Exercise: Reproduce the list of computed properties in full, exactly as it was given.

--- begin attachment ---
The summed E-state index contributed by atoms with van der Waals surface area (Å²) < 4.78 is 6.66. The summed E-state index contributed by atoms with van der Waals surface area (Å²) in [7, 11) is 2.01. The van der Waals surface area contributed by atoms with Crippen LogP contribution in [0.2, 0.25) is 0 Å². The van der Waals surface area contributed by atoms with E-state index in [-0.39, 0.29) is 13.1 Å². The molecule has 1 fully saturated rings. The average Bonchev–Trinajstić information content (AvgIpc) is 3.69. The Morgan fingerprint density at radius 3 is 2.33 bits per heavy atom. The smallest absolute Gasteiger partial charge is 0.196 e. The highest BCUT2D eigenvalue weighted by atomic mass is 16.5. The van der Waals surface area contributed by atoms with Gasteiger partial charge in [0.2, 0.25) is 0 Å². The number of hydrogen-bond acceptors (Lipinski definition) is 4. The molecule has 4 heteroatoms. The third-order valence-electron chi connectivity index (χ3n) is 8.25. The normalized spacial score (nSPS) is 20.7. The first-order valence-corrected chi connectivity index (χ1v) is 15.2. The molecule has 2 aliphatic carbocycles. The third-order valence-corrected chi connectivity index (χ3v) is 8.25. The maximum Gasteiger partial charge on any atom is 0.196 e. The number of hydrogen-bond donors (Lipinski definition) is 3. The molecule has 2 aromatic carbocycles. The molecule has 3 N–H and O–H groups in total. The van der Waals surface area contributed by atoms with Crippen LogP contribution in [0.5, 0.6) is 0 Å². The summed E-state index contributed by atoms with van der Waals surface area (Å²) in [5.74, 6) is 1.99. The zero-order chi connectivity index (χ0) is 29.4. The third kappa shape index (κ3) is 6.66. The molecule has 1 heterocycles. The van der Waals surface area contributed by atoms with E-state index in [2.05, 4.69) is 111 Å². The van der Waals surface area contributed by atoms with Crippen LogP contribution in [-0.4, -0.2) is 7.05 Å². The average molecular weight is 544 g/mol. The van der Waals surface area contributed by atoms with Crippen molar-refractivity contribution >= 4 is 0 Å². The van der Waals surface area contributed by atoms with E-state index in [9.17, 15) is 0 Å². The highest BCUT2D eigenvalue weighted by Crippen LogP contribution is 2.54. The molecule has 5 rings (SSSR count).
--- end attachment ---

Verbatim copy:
The summed E-state index contributed by atoms with van der Waals surface area (Å²) < 4.78 is 6.66. The summed E-state index contributed by atoms with van der Waals surface area (Å²) in [7, 11) is 2.01. The van der Waals surface area contributed by atoms with Crippen LogP contribution in [0.2, 0.25) is 0 Å². The van der Waals surface area contributed by atoms with E-state index in [-0.39, 0.29) is 13.1 Å². The molecule has 1 fully saturated rings. The average Bonchev–Trinajstić information content (AvgIpc) is 3.69. The Morgan fingerprint density at radius 3 is 2.33 bits per heavy atom. The smallest absolute Gasteiger partial charge is 0.196 e. The highest BCUT2D eigenvalue weighted by atomic mass is 16.5. The van der Waals surface area contributed by atoms with Gasteiger partial charge in [0.2, 0.25) is 0 Å². The number of hydrogen-bond acceptors (Lipinski definition) is 4. The molecule has 4 heteroatoms. The third-order valence-electron chi connectivity index (χ3n) is 8.25. The normalized spacial score (nSPS) is 20.7. The first-order valence-corrected chi connectivity index (χ1v) is 15.2. The molecule has 2 aliphatic carbocycles. The third-order valence-corrected chi connectivity index (χ3v) is 8.25. The maximum Gasteiger partial charge on any atom is 0.196 e. The number of hydrogen-bond donors (Lipinski definition) is 3. The molecule has 2 aromatic carbocycles. The molecule has 3 N–H and O–H groups in total. The van der Waals surface area contributed by atoms with Crippen LogP contribution in [0.5, 0.6) is 0 Å². The summed E-state index contributed by atoms with van der Waals surface area (Å²) in [5.74, 6) is 1.99. The zero-order chi connectivity index (χ0) is 29.4. The third kappa shape index (κ3) is 6.66. The molecule has 1 heterocycles. The van der Waals surface area contributed by atoms with E-state index in [2.05, 4.69) is 111 Å². The van der Waals surface area contributed by atoms with Crippen LogP contribution in [-0.4, -0.2) is 7.05 Å². The average molecular weight is 544 g/mol. The van der Waals surface area contributed by atoms with Crippen molar-refractivity contribution >= 4 is 0 Å². The van der Waals surface area contributed by atoms with E-state index in [9.17, 15) is 0 Å². The highest BCUT2D eigenvalue weighted by Crippen LogP contribution is 2.54. The molecule has 5 rings (SSSR count).